D. Physical Characteristics

Physical characteristics affect a book's value or "usability" and in some cases will dictate its being located in RBD. Intrinsic characteristics such as fine bindings, illustrations, size, and format (e.g. loose leaves in a box, broadsides, etc.) may necessitate this, as may extrinsic characteristics (notably fragility). Locating such items in RBD is best done on a case by case basis. Post-publication additions, including significant presentation and ex-libris inscriptions, annotations of importance, letters or manuscript leaves tipped in, etc., normally mean that an item should not be on the open shelves.

E. Pertinence to Active Special Collections

Special collections devoted to an author (e.g. Hume, Blake) or a subject (e.g. history of printing) may contain items, chosen judiciously, which are neither rare nor valuable, but which are acquired as part of a collection which is meant to be exhaustive.

Selective List of Published Descriptions

Departmental Brochure: Department of Rare Books and Special Collections: A Guide to the Collections, 1989.


Catalogue of the Lawrence Lande William Blake Collection in the Department of Rare Books... 1983.

Catalogue of the Gregor Malantschuk Søren Kierkegaard Collection in the Department of Rare Books... 1984.

The Rosalynde Stearn Puppet Collection. 1961.

The Lawrence Lande Collection of Canadiana in the Redpath Library...: A Bibliography. 1965.

Rare and Unusual Canadiana: First Supplement to the Lande Bibliography. 1971.

A Checklist of Printed and Manuscript Material Relating to the Canadian Indian. 1974.

The Moravian Missions to the Eskimos of Labrador: A Checklist. 1973.

Catalogue of the Rodolphe Joubert Collection on French Canada in the Department of Rare Books... 1984.

McGill University Library. Special Collections. European and American Manuscripts. 1962.

Guide to Archival Resources at McGill University. 1985.

Arabic Manuscripts in the Libraries of McGill University: Union Catalogue. 1991.

From Dürer to Daumier: European Prints from the Collection of McGill University . 1993.

What Was Thus by Chance Begun... the Napoleon Collection of McGill University: Selected Prints and Illustrated Books. 1991.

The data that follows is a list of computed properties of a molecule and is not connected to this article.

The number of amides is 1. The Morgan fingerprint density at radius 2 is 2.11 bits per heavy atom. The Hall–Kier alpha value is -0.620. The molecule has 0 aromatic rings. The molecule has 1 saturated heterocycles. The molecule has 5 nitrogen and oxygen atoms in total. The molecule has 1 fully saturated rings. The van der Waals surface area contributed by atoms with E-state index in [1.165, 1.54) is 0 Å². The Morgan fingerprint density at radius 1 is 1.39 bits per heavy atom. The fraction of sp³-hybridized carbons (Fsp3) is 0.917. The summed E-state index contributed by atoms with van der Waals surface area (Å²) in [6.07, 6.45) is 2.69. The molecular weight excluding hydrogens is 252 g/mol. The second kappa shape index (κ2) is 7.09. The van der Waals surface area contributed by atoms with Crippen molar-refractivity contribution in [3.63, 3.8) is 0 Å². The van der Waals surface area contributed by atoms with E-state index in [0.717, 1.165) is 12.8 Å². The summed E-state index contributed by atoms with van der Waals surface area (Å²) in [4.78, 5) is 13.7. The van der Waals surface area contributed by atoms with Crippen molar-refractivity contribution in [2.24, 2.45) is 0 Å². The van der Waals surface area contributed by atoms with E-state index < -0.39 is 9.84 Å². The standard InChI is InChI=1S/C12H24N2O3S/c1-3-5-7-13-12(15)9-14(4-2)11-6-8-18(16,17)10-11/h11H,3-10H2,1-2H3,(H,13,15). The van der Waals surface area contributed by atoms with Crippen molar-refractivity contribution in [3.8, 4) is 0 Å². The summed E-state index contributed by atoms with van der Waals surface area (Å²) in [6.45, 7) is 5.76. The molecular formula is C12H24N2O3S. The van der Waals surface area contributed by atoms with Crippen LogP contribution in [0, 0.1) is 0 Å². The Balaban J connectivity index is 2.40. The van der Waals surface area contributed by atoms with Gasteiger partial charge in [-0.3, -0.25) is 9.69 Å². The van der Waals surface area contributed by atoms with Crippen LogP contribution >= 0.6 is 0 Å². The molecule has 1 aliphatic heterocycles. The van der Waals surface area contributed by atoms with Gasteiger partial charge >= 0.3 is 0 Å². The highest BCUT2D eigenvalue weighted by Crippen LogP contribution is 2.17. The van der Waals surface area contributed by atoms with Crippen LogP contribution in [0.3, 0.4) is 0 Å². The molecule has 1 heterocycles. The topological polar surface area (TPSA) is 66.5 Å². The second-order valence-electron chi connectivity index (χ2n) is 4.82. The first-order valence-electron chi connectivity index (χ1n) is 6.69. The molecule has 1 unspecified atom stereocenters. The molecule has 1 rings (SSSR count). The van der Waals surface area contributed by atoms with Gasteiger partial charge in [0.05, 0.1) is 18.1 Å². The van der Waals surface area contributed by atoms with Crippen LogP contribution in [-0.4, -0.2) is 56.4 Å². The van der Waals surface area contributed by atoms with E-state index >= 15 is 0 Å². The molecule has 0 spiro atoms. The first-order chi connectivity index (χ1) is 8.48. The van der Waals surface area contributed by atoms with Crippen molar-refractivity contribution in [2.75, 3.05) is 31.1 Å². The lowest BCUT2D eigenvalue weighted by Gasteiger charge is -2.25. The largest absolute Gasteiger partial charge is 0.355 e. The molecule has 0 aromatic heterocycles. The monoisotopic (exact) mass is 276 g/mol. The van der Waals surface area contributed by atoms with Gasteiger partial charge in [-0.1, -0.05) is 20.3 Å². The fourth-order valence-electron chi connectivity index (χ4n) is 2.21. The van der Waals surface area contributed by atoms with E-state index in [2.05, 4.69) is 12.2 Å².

Other Access Tools

- Manuscript Collection finding cards and inventories

- Map Collection Chronological file

- Binding, bookplate and printer files

- Artist and engraver files for prints.

- Current Serials and standing orders lists


Reference Collection: General Works; Historical Cartography and Cartobibliography; Montreal; Printmaking and Book Illustration; Palaeography, Manuscripts, and Archives; Typography and History of Printing; Early Printed Books and Incunabula; Watermarks; Bookbinding; Bookselling; Bibliophily and Book Collecting; Study of Rare Books; Canadiana; Subject Bibliographies; Author Bibliographies; Old McGill; RBD Manuscript Inventories and Special Collections Lists.

Literature: William Blake; Richard Burton; Children's Literature; Walter de la Mare; Detective and Mystery Fiction; Sidney Fisher Collection; Fishstein Collection (Yiddish Poetry); Rudyard Kipling; Lande English Literature; Christopher Morley; Rilke; Shakespeare (Chambers Collection, T.D. King Collection); C.P. Snow; Robert Louis Stevenson; Stearn Puppet Collection; Western and Cowboy Fiction.

History: Redpath Tracts; Napoleon; Jaffe Collection (Communist pamphlets); World War I; World War II; Roy States Collection (Black history); Travel and Exploration.

History of the Book: Incunabula and Early Printing; Colgate Collection (printing, publishing, type design, typography, specimen books, calligraphy, papermaking, binding, fine press books etc.); Binding Examples; Book Illustrators (Bewick, Rackham, Gorey, Szyk, Thoreau Macdonald, Virgil Burnett); Stone & Kimball; Bookseller's Catalogues; Association of American University Presses Book Show Collection; Manuscripts and archives of publishers, printers etc.

Social History: Boy Scouts; Commercial and Industrial Catalogues; Cookery; Reford Sporting Collection.

Canadiana: Lande Collection; Canadian Pamphlets; Canadian Poetry in English (F.R. Scott Library, Gustafson Collection); Joubert Collection; Stephen Leacock; Malcolm Lowry; W.D. Lighthall Collection; Papineau Books.

History of Ideas: Dawson Pamphlets; Albert Einstein; David Hume; Soren Kierkegaard; Rousseau; Otto Ribbeck Collection (classical scholarship).

Manuscripts: Western Medieval Books; Islamic Books; Indian and Singhalese Manuscripts; Canadian historical and literary manuscript and papers (fur trade, Quebec history, writers' papers etc.); British political papers; Italian historical manuscripts; Travel (journals, logbooks, diaries); European Religious Manuscripts; English Literature.

Prints: Canadian; European Old Master; Napoleon; Railway Prints; Topographical Prints; Japanese; Religious Chromolithographs; Caricatures; Posters (World Wars, travel); Techniques of Printmaking (examples).

Maps: Discovery and Exploration of North America; North America 1700-1940; British maps; City Plans and Bird's-Eye Views; Canadian Guidebooks.

McGill University Libraries Interim Collection Policy

August 1994